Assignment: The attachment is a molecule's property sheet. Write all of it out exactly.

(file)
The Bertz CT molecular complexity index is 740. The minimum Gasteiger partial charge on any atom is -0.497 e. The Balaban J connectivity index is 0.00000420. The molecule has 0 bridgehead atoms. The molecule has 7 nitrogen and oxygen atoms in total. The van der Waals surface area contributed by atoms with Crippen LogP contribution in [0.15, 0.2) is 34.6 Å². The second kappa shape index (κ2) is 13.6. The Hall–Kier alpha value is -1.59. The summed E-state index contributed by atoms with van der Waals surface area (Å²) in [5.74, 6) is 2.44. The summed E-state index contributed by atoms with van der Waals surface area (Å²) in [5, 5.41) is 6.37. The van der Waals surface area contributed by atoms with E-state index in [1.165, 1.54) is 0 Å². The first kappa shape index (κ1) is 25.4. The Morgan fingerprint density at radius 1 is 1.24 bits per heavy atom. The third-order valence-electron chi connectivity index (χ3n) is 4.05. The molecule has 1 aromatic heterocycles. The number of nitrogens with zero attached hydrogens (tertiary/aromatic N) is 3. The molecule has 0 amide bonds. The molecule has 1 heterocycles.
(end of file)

The Bertz CT molecular complexity index is 740. The minimum Gasteiger partial charge on any atom is -0.497 e. The Balaban J connectivity index is 0.00000420. The molecule has 0 bridgehead atoms. The molecule has 7 nitrogen and oxygen atoms in total. The van der Waals surface area contributed by atoms with Crippen LogP contribution in [0.15, 0.2) is 34.6 Å². The second kappa shape index (κ2) is 13.6. The Hall–Kier alpha value is -1.59. The summed E-state index contributed by atoms with van der Waals surface area (Å²) in [5.74, 6) is 2.44. The summed E-state index contributed by atoms with van der Waals surface area (Å²) in [5, 5.41) is 6.37. The van der Waals surface area contributed by atoms with E-state index in [1.165, 1.54) is 0 Å². The first kappa shape index (κ1) is 25.4. The Morgan fingerprint density at radius 1 is 1.24 bits per heavy atom. The third-order valence-electron chi connectivity index (χ3n) is 4.05. The molecule has 1 aromatic heterocycles. The number of nitrogens with zero attached hydrogens (tertiary/aromatic N) is 3. The molecule has 0 amide bonds. The molecule has 1 heterocycles.